By Kimberley Rawes and Barbara A. Smith

The working world has valued reductionist and analytical approaches, and the medical profession is a classic example of this “left brain” emphasis (Pink, 2006). Globalization and the use of technology to outsource medical procedures that depend on rule-based logic, like diagnosis which often involves decision trees, have transformed the need for local talent with different skill sets . For instance, patients using technology can now access the same information as doctors and arrive at the same diagnostic conclusions. Consequently, the following questions have arisen at some university career centres across Canada, and UBC Career Services thinks about them in particular: What is the role of the physician in the globalized era, and what are necessary skills and attitudes for success in medicine? The challenge is that historically, pre-med and medical students have been rewarded academically for “left brain” thinking. When we are preparing students for the Multiple Mini Interview (MMIs), how can university career centres support pre-med students to develop the emerging skills required by this evolving profession?

Medical professionals and globalization experts recognize that divergent thinking and empathic approaches by doctors will shape the future of the profession, because these skills cannot be computerized and are difficult to outsource. Therefore, the traditional emphasis on analytical and convergent thinking skills is necessary but insufficient. Doctor and bioethicist Jodi Halpern calls for a shift from “detached concern to empathy” in order to work effectively with patients (2011). Current research shows that doctors rated as more empathic see greater improvements in patient health than those who remain objective and detached (Hojat et al., 2011). However, research suggests that the Millennial generation is less empathetic than previous generations (Konrath et al, 2011; Westerman et al, 2011). These skill deficits may impede students’ ability to succeed in their goal to enter medical school, but also their ability to thrive as the profession changes.

UBC runs the largest medical school in North America, and Career Services supports students preparing for MMIs using principles of active engaged learning. Although interview content is a closely guarded secret and applicants sign confidentiality agreements, standard MMIs require students to respond to questions regarding health care policy, ethics, current events and their reasons for pursuing medicine. We lead a large lecture that explains the MMI format and expectations of strong answers. Small breakout groups follow where students practice prompts using the strategies described and receive feedback. Afterwards, students may seek additional support at Career Services. Students take turns leading small group discussions and providing feedback to their peers. Advisors encourage students to utilize divergent thinking by calling attention to alternate considerations.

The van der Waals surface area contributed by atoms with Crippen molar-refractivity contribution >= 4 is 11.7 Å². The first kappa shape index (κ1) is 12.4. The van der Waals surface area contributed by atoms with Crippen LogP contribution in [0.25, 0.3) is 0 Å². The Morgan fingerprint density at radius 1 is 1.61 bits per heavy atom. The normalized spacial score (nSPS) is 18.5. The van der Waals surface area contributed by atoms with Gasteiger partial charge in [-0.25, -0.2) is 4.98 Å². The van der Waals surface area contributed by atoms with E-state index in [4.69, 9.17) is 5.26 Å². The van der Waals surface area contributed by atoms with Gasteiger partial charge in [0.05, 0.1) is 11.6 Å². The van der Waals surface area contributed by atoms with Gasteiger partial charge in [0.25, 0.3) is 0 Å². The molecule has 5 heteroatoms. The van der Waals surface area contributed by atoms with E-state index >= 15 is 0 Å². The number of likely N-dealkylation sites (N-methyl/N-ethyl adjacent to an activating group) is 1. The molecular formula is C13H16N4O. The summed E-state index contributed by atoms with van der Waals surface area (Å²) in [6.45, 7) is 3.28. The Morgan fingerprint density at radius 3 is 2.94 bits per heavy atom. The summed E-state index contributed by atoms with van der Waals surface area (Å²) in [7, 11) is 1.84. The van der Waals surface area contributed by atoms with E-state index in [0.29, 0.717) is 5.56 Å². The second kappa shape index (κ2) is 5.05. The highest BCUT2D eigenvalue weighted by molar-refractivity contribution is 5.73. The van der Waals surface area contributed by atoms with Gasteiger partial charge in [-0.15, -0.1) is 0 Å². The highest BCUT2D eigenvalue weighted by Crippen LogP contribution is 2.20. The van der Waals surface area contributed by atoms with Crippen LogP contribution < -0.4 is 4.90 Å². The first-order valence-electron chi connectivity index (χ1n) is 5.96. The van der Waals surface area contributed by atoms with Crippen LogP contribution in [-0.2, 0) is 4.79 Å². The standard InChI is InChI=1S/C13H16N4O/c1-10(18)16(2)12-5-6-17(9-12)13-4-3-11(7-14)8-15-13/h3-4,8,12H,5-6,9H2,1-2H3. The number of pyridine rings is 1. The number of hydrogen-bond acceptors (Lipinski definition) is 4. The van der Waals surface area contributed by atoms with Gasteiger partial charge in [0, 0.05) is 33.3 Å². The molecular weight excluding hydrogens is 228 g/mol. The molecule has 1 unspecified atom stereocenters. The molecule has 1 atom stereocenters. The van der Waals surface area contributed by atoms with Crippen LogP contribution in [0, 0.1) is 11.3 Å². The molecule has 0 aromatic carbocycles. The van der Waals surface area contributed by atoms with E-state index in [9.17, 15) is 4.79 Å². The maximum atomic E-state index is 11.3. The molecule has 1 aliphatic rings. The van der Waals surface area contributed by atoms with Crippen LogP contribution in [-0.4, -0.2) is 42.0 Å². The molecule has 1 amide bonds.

Although medical school applicants excel in traditional, logic-based academics (UBC, 2011), we have observed that, for a generation with unprecedented access to information, a significant number seeking assistance have limited knowledge of current events that affect health care policy or the role of empathy in effective care. Students often focus on getting the “right answer” quickly, but they lack the necessary divergent thinking and decision-making skills to comprehend “big picture” issues and anticipate the implications and consequences of their decisions. Coaching some students can be particularly challenging because they have been rewarded for being task focused rather than being process oriented. It is difficult to undo years of rewards in two coaching sessions.

Some of our best students are not adequately prepared for the demands of the globalized professional world. Universities like UBC are trying to implement enriched educational experiences to better prepare students with necessary skills; however, further research is needed to explore the types of learning experiences pre-med students need most to succeed in their chosen profession.


Kimberley Rawes, B.A. is a Career Educator at UBC Career Services who designed the MMI preparation services and coordinates the Career Advisor graduate student staff.

Barbara A. Smith, B.A., M.Ed. is a Senior Career Advisor at UBC and has taught healthcare ethics.


Halpern, J. (2011). From Detached Concern to Empathy Humanizing Medical Practice. Oxford UP.

Hojat, M., Louis, D.Z., Markham, F.W., Wender, R., Rabinowitz, C. & Gonnella, J.S. (2011). Physicians’ empathy and clinical outcomes for diabetic patients. Academic Medicine, 86, 359–364.

Konrath, S.H., O’Brien, E.H. & Hsing, C. (2011). Changes in dispositional empathy in American college students over time: A meta-analysis. Personality and Social Psychology Review, 15(2) 180–198.

Pink, D. (1996). A Whole New Mind: Why Right Brainers Will Inherit the Future. New York, NY: Riverhead Books.

The University of British Columbia. (2011). Interim Statistics of 2010/11 Applicants (MED 2015). Retrieved from

Westerman, J.W., Bergman, J.Z., Bergman, S.M. & Daly, J.P. (2011). Are universities creating millennial narcissistic employees? An empirical examination of narcissism in business students and its implications. Journal of Management Education, 20(10), 1–28.